It only took one day for the House and the Senate to push through a bill designed to break the K-12 budget impasse — and bring the 2013 legislative session to a close.
On Wednesday afternoon, the House voted 51-12 to pass Senate Bill 1199, which sets ground rules for spending $21 million on pay for performance and professional development and $3 million for technology pilot programs.
On Wednesday morning, the bill cleared the Senate, 31-3.
The whirlwind day began with a one-hour hearing convened by the House and Senate education committees, where the legislation received unanimous public support from education stakeholders.
Superintendent of Public Instruction Tom Luna, the Idaho Education Association, the Idaho Association of School Administrators, the Idaho School Boards Association and several Idaho educators backed the bill.
On the House and Senate floors, support wasn’t quite unanimous.
In the Senate, Sens. Branden Durst, D-Boise, Bob Nonini, R-Coeur d’Alene, and Steve Vick, R-Dalton Gardens, opposed the plan. House opposition came entirely from Republicans: Vito Barbieri, Dalton Gardens; Lenore Barrett, Challis; Judy Boyle, Midvale; Brent Crane, Nampa; Terry Gestrin, Donnelly; Steven Harris, Meridian; James Holtzclaw, Meridian; Shannon McMillan, Silverton; Jason Monks, Meridian; Joe Palmer, Meridian; Kathleen Sims, Coeur d’Alene; and JoAn Wood, Rigby.
Interestingly, five of these 15 opponents sit on education committees: Durst, Nonini, Boyle, Gestrin and Harris.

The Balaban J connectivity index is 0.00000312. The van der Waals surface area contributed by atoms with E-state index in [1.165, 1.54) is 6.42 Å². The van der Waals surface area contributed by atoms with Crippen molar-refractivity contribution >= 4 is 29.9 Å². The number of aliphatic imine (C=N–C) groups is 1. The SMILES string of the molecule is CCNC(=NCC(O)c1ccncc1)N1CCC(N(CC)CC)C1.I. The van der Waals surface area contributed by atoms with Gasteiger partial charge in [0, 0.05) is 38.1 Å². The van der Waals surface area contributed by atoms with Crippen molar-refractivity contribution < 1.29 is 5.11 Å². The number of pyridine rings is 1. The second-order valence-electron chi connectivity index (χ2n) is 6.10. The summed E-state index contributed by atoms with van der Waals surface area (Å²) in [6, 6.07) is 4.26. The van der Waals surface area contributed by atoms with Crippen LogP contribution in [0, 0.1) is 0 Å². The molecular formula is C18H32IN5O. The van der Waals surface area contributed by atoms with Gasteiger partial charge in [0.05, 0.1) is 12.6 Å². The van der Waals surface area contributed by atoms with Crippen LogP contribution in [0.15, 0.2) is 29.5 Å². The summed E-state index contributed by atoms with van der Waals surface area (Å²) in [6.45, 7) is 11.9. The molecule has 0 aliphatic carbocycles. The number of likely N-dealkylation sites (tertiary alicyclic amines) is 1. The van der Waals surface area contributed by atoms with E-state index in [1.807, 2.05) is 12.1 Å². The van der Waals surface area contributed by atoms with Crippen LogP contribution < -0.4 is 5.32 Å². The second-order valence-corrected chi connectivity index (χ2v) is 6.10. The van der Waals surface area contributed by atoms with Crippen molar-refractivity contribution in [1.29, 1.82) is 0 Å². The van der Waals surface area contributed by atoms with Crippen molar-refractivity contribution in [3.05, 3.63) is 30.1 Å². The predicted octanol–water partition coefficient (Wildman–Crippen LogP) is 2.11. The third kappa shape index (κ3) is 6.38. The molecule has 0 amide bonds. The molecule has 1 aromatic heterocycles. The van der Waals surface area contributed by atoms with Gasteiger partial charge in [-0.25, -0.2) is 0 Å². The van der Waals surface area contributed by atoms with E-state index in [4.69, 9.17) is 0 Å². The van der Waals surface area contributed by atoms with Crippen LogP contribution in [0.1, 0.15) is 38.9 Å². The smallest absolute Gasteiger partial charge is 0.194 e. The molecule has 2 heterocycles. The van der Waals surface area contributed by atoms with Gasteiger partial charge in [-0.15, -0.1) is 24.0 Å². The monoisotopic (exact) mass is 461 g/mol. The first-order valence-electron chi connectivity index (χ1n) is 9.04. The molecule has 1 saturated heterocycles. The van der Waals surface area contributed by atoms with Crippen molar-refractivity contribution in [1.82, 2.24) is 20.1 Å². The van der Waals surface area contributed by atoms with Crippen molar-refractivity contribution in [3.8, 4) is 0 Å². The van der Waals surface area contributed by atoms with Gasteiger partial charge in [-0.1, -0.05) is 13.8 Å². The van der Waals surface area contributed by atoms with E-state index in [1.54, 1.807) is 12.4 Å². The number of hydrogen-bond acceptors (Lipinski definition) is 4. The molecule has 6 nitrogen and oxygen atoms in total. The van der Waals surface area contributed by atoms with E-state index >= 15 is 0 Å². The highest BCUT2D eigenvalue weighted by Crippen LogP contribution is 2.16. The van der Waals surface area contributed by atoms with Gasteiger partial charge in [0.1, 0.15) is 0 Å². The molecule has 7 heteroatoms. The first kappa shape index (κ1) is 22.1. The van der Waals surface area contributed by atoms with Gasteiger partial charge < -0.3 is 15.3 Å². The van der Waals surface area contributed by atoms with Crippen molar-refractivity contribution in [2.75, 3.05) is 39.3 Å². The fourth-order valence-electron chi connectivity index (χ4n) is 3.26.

The bill, part of budget deal struck Monday evening, was expected to be fast-tracked through the Legislature. Speeding up a normally time-consuming hearing and floor schedule was designed to facilitate adjournment, perhaps by Thursday.
The bill directs state policy for awarding merit pay bonuses and grants for technology pilot programs. The original school budget earmarked money in these two areas, to the consternation of some Senate Republicans. Senate Bill 1199 also gives districts flexibility with discretionary spending if they receive merit pay or technology grants and had previously been directing discretionary money to those areas.
Colleen Johnson, principal of Paul Elementary School, and fifth-grade teacher Ashley Johnson offered support for expanding technology pilot programs. Principal Johnson said her school became an iSchool and has piloted the use of iPad tablets in every classroom. The school also utilizes classroom audio systems, HD televisions, microphones for teachers, wireless networks and Internet filtering systems.
“I have been amazed by the widespread support and acceptance by teachers and parents with the full-school deployment,” Johnson told lawmakers. “Parents who were hesitant have fully embraced this opportunity. I have not had one parent complain or (become) concerned since we deployed the iPads in November.”
One week ago, the session was thrown into a temporary tailspin when the Senate killed the original school budget on a 17-18 vote.
Noting the widespread support in testimony, Luna urged lawmakers to pass SB 1199. He said in the past it has been difficult to build consensus around programs and proposals, and the support should give lawmakers the confidence to push forward.
“Your questions have been asked, and they have been answered (by stakeholders),” Luna said.
SB 1199 is not the only “going-home” bill standing in the path of adjournment. The new Joint Finance-Appropriations Committee 2013-2014 school budget must still clear the House and Senate.